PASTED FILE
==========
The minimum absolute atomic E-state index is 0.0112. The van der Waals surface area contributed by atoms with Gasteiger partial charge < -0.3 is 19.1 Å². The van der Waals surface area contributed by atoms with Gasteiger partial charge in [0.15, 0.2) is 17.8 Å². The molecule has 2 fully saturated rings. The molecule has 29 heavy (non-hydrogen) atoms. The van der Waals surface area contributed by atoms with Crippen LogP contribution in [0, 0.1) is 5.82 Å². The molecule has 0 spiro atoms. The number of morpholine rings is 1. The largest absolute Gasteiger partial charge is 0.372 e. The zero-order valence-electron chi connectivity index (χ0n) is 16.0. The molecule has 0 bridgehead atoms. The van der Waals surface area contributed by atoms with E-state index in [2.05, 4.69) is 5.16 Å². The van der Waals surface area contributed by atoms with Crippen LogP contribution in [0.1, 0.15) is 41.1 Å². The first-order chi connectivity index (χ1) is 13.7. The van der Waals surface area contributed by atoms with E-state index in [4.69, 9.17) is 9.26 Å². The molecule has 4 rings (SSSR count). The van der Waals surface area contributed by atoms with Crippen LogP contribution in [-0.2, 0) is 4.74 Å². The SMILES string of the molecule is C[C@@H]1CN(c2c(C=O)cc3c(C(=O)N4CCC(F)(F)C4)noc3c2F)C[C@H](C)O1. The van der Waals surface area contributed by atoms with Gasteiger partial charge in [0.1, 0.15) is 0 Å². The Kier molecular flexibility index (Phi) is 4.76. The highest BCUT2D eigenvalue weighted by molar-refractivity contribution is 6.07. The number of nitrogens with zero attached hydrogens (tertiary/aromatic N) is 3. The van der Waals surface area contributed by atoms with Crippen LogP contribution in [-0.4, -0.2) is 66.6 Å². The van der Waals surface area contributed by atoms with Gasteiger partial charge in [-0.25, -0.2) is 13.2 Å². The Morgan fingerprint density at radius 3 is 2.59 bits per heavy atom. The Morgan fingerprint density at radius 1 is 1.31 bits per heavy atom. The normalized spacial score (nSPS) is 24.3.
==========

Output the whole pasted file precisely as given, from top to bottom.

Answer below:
The minimum absolute atomic E-state index is 0.0112. The van der Waals surface area contributed by atoms with Gasteiger partial charge < -0.3 is 19.1 Å². The van der Waals surface area contributed by atoms with Gasteiger partial charge in [0.15, 0.2) is 17.8 Å². The molecule has 2 fully saturated rings. The molecule has 29 heavy (non-hydrogen) atoms. The van der Waals surface area contributed by atoms with Crippen LogP contribution in [0, 0.1) is 5.82 Å². The molecule has 0 spiro atoms. The number of morpholine rings is 1. The largest absolute Gasteiger partial charge is 0.372 e. The zero-order valence-electron chi connectivity index (χ0n) is 16.0. The molecule has 0 bridgehead atoms. The van der Waals surface area contributed by atoms with E-state index in [2.05, 4.69) is 5.16 Å². The van der Waals surface area contributed by atoms with Crippen LogP contribution in [0.1, 0.15) is 41.1 Å². The first-order chi connectivity index (χ1) is 13.7. The van der Waals surface area contributed by atoms with E-state index in [4.69, 9.17) is 9.26 Å². The molecule has 4 rings (SSSR count). The van der Waals surface area contributed by atoms with Crippen LogP contribution in [-0.2, 0) is 4.74 Å². The SMILES string of the molecule is C[C@@H]1CN(c2c(C=O)cc3c(C(=O)N4CCC(F)(F)C4)noc3c2F)C[C@H](C)O1. The van der Waals surface area contributed by atoms with Gasteiger partial charge in [0.1, 0.15) is 0 Å². The Kier molecular flexibility index (Phi) is 4.76. The highest BCUT2D eigenvalue weighted by molar-refractivity contribution is 6.07. The number of nitrogens with zero attached hydrogens (tertiary/aromatic N) is 3. The van der Waals surface area contributed by atoms with Crippen LogP contribution in [-0.4, -0.2) is 66.6 Å². The van der Waals surface area contributed by atoms with Gasteiger partial charge in [-0.25, -0.2) is 13.2 Å². The Morgan fingerprint density at radius 3 is 2.59 bits per heavy atom. The Morgan fingerprint density at radius 1 is 1.31 bits per heavy atom. The normalized spacial score (nSPS) is 24.3.